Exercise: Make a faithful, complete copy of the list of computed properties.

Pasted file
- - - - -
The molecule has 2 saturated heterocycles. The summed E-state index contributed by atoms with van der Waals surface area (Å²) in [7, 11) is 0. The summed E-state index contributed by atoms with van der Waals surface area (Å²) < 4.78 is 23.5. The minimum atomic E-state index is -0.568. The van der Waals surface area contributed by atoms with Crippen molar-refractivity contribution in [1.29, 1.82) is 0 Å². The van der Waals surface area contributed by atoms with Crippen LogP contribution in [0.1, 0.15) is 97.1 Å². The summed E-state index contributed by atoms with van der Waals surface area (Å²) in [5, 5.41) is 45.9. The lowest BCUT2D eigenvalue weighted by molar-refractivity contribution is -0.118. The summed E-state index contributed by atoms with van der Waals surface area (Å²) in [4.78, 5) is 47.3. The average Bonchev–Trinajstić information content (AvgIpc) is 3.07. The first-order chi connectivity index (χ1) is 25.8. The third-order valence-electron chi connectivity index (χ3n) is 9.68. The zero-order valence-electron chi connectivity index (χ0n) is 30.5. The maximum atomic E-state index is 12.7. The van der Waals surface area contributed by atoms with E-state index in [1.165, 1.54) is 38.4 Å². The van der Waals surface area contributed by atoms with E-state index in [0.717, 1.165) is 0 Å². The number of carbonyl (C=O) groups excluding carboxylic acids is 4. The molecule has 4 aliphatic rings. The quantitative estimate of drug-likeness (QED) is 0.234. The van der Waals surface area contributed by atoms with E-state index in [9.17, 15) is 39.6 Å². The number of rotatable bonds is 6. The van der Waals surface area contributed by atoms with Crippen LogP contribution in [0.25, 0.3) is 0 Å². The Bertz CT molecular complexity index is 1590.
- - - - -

The molecule has 2 saturated heterocycles. The summed E-state index contributed by atoms with van der Waals surface area (Å²) in [7, 11) is 0. The summed E-state index contributed by atoms with van der Waals surface area (Å²) < 4.78 is 23.5. The minimum atomic E-state index is -0.568. The van der Waals surface area contributed by atoms with Crippen molar-refractivity contribution in [1.29, 1.82) is 0 Å². The van der Waals surface area contributed by atoms with Crippen LogP contribution in [0.1, 0.15) is 97.1 Å². The summed E-state index contributed by atoms with van der Waals surface area (Å²) in [5, 5.41) is 45.9. The lowest BCUT2D eigenvalue weighted by molar-refractivity contribution is -0.118. The summed E-state index contributed by atoms with van der Waals surface area (Å²) in [4.78, 5) is 47.3. The average Bonchev–Trinajstić information content (AvgIpc) is 3.07. The first-order chi connectivity index (χ1) is 25.8. The third-order valence-electron chi connectivity index (χ3n) is 9.68. The zero-order valence-electron chi connectivity index (χ0n) is 30.5. The maximum atomic E-state index is 12.7. The van der Waals surface area contributed by atoms with E-state index in [1.165, 1.54) is 38.4 Å². The van der Waals surface area contributed by atoms with E-state index in [0.717, 1.165) is 0 Å². The number of carbonyl (C=O) groups excluding carboxylic acids is 4. The molecule has 4 aliphatic rings. The quantitative estimate of drug-likeness (QED) is 0.234. The van der Waals surface area contributed by atoms with E-state index in [9.17, 15) is 39.6 Å². The number of rotatable bonds is 6. The van der Waals surface area contributed by atoms with Crippen LogP contribution in [0.25, 0.3) is 0 Å². The Bertz CT molecular complexity index is 1590.